The president of Venezuela, Hugo Chávez, suffered his firstelectoral defeat for a decade on 2 December, when he unexpectedly lost a referendum on constitutional change that was supposed to cement his powers and accelerate socialist reform. The opposition was spearheaded by protest marches of hundreds of thousands of students, along with their professors. But the left-populist president, for all his flaws, has broadly supported universities and scientific research in Venezuela.
Chávez sees himself as the leader of a socialist revolution, modelled on the egalitarian ideals of Simón Bolívar, the Caracas-born general who led the liberation of much of South America from Spanish rule in the early nineteenth century. Chávez has nationalized major industries, including the oil companies, and has increasingly distanced Venezuela politically from the United States, its largest trading partner. Rapid economic growth has been sustained by the rising price of Venezuela's oil exports.
The Venezuelan president, while openly confronting the oil companies and other national élites, has taken steps to keep academics on his side. Like army officers, Venezuelan professors can retire at the age of 47 and receive generous pensions for the rest of their lives. Not everyone takes this up – but a sizeable fraction of the 33,000-strong academic workforce do just that. Professors also have the right to choose their own students. Their tendency to choose from the upper middle class may explain some of the student protests against Chávez's socialist government.
On the other hand, measures have been taken to strengthen the universities. In 2001, the government created a Ministry of Science and Technology, which distributes grant money on a competitive basis. And in January 2007 the Organic Law of Science, Technology and Innovation (LOCTI) came into effect, requiring Venezuela's 7,000 largest companies and commercial enterprises to pay a fraction of their annual taxes directly to universities and public research institutes. Overall public and private spending on science has quadrupled, to US$2.5 billion per year, the government says, reaching avery respectable 2.1% of gross domestic product in 2007.
As a result of these measures, some academics say, the Venezuelan science system is suddenly receiving more support than it cansensibly manage. Companies are investing in research projects as they see fit, without a proper system for evaluation of the proposed work. The government is now evaluating the first year of the work supported by LOCTI and must then find ways to channel more of the money into the most promising projects.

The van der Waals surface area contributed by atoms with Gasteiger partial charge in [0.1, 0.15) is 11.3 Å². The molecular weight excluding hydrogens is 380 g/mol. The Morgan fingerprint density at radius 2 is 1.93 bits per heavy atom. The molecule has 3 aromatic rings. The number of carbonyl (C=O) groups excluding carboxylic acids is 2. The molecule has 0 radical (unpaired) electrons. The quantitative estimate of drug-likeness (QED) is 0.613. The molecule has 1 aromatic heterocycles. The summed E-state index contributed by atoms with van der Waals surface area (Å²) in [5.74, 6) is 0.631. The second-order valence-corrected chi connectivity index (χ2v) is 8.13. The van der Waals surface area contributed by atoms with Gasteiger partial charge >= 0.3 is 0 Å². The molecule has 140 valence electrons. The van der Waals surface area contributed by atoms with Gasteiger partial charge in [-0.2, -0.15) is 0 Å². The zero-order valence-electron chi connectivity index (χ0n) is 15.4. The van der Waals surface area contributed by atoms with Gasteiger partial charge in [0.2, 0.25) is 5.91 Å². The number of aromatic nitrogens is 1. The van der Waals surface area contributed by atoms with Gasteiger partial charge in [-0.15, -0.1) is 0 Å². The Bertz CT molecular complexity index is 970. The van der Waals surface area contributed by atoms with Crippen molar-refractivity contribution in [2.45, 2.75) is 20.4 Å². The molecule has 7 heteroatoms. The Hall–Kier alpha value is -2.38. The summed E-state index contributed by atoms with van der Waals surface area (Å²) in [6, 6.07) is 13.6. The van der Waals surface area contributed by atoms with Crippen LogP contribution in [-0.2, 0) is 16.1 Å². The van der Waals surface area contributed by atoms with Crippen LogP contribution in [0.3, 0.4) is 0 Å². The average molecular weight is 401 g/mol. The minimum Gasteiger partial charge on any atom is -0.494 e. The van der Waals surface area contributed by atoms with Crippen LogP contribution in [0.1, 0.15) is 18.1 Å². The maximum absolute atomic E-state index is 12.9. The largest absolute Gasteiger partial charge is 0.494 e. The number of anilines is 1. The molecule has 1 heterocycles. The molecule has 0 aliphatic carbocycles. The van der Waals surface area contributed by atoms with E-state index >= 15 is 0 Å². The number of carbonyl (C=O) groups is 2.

Obvious national research priorities range from infectious-disease research and rainforest ecology, to engineering and environmental problems related to oil retrieval. One problem is that few departments at Venezuela's 50 or so universities have sufficient staff and equipment to perform internationally competitive research. Another issue is that many professors are not especially interested in doing original research, as regular publication is not necessarily rewarded with promotion. Making research a prerequisite of a successful academic career – which should not end at the age of 47 – is the key to making Venezuelan science more productive.
Plans also exist to turn the country's premier research institute, the Venezuelan Institute for Scientific Research in Caracas, into a full-blown research university. This will help to produce qualified and motivated graduate students who can take Venezuelan science forward. The institute should have enough income from public and private sources to set up new centres in the Andes, the Amazon region and in the oil-rich state of Zulia in northwestern Venezuela – all of which need to raise their research profiles.
The referendum result has raised hopes that Venezuela's democracy will outlive Chávez, and build on some of his genuine achievements. The advent of stronger science at Venezuela's peripheries, as well as in its capital, is one legacy that could prove invaluable.